Now the economists compare this hypothetical system, which in their eyes embodies the moral law itself, with the market economy. The best they can say of the market economy is that it does not bring about a state of affairs different from that produced by the supremacy of the perfect autocrat. They approve of the market economy only because its operation, as they see it, ultimately attains the same results the perfect king would aim at. Thus the simple identification of what is morally good and economically expedient with the plans of the totalitarian dictator that characterizes all champions of planning and socialism was not contested by many of the old liberals. One must even assert that they originated this confusion when they substituted the ideal image of the perfect state for the wicked and unscrupulous despots and politicians of the real world. Of course, for the liberal thinker this perfect state was merely an auxiliary tool of reasoning, a model with which he compared the operation of the market economy. But it was not amazing that people finally raised the question as to why one should not transfer this ideal state from the realm of thought into the realm of reality.

All older social reformers wanted to realize the good society by a confiscation of all private property and its subsequent redistribution; each man's share should be equal to that of every other, and continuous vigilance by the authorities should safeguard the preservation of this equalitarian system. These plans became unrealizable when the large-scale enterprises in manufacturing, mining, and transportation appeared. There cannot be any question of splitting up large-scale business units and distributing the fragments in equal shares. [p. 692] The age-old program of redistribution was superseded by the idea of socialization. The means of production were to be expropriated, but no redistribution was to be resorted to. The state itself was to run all the plants and farms.

This inference became logically inescapable as soon as people began to ascribe to the state not only moral but also intellectual perfection. The liberal philosophers had described their imaginary state as an unselfish entity, exclusively committed to the best possible improvement of its subjects' welfare. They had discovered that in the frame of a market society the citizens' selfishness must bring about the same results that this unselfish state would seek to realize; it was precisely this fact that justified the preservation of the market economy in their eyes. but things became different as soon as people began to ascribe to the state not only the best intentions but also omniscience. Then one could not help concluding that the infallible state was in a position to succeed in the conduct of production activities better than erring individuals. It would avoid all those errors that often frustrate the actions of entrepreneurs and capitalists. There would no longer be malinvestment or squandering of scarce factors of production; wealth would multiply. The "anarchy" of production appears wasteful when contrasted with the planning of the omniscient state. The socialist mode of production then appears to be the only reasonable system, and the market economy seems the incarnation of unreason. In the eyes of the rationalist advocates of socialism, the market economy is simply an incomprehensible aberration of mankind. In the eyes of those influenced by historicism, the market economy is the social order of an inferior stage of human evolution which the inescapable process of progressive perfection will eliminate in order to establish the more adequate system of socialism. Both lines of thought agree that reason itself postulates the transition to socialism.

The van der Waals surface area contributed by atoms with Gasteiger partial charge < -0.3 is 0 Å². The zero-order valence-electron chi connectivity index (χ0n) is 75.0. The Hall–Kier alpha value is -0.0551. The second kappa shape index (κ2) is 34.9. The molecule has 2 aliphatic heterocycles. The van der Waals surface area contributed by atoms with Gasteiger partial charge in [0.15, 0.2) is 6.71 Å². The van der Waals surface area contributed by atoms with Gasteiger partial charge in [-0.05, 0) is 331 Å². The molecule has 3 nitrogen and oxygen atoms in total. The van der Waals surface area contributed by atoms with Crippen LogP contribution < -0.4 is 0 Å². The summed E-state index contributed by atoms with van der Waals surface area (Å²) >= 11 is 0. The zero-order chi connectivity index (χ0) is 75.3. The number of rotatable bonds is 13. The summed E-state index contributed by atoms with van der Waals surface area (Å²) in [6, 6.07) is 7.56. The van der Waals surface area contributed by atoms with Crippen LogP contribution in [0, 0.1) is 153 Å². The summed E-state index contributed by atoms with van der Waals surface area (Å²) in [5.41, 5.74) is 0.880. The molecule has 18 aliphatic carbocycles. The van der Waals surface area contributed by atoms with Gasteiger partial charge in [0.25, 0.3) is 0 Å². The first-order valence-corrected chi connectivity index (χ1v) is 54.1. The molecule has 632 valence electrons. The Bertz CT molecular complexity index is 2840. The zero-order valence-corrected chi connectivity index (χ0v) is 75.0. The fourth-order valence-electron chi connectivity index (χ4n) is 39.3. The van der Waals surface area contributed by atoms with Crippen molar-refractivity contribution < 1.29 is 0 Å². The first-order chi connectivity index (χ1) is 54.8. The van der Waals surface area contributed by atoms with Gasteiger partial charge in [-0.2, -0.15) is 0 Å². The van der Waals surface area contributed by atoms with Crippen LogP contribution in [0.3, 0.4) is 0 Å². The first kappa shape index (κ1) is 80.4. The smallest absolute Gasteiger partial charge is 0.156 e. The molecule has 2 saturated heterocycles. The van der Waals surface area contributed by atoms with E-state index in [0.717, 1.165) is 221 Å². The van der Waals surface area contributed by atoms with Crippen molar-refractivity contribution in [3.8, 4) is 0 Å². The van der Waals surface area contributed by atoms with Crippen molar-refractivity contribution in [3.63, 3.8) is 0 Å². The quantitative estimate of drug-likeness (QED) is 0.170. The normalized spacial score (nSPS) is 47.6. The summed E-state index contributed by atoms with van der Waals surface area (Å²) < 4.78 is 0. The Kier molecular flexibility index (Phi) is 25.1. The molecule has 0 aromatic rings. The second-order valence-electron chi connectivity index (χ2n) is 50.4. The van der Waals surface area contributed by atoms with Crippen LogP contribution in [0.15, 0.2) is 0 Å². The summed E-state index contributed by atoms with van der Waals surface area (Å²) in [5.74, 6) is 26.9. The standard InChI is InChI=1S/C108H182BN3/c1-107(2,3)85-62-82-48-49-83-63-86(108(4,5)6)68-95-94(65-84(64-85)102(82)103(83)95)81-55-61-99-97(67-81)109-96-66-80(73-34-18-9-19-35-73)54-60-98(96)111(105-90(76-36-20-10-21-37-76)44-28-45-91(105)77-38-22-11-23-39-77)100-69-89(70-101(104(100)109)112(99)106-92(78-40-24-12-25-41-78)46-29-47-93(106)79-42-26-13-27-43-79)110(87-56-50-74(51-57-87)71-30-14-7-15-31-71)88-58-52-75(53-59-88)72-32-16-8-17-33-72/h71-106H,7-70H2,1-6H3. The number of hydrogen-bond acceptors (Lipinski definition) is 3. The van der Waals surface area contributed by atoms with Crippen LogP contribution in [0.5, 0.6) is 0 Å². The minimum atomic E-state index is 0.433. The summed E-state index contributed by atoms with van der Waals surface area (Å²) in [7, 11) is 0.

What the naive mind calls reason is nothing but the absolutization of its own value judgments. The individual simply identifies the products of his own reasoning with the shaky notion of an absolute reason. No socialist author ever gave a thought to the possibility that the abstract entity which he wants to vest with unlimited power--whether it is called humanity, society, nation, state, or government--could act in a way of which he himself disapproves. A socialist advocates socialism because he is fully convinced that the supreme dictator of the socialist commonwealth will be reasonable from his--the individual socialist's--point of view, that he will aim at those ends of which he--the individual socialist--fully approves, and that he will try to attain these ends by choosing means which he--the individual socialist--would [p. 693] also choose. Every socialist calls only that system a genuinely socialist system in which these conditions are completely fulfilled; all other brands claiming the name of socialism are counterfeit systems entirely different from true socialism. Every socialist is a disguised dictator. Woe to all dissenters! They have forfeited their right to live and must be "liquidated."

The market economy makes peaceful cooperation among people possible in spite of the fact that they disagree with regard to their value judgments. In the plans of the socialists there is no room left for dissenting views. Their principle is Gleichschaltung, perfect uniformity enforced by the police.

People frequently call socialism a religion. It is indeed the religion of self-deification. The State and Government of which the planners speak, the People of the nationalists, the Society of the Marxians and the Humanity of Comte's positivism are name for the God of the new religions. But all these idols are merely aliases for the individual reformer's own will. In ascribing to his idol all those attributes which the theologians ascribe to God. the inflated Ego glorifies itself. It is infinitely good, omnipotent, omnipresent, omniscient, eternal. It is the only perfect being in this imperfect world.

Economics is not called to examine blind faith and bigotry. The faithful are proof against every criticism. In their eyes criticism is scandalous, a blasphemous revolt of wicked men against the imperishable splendor of their idol. Economics deals merely with the socialist plans, not with the psychological factors that impel people to espouse the religion of statolatry.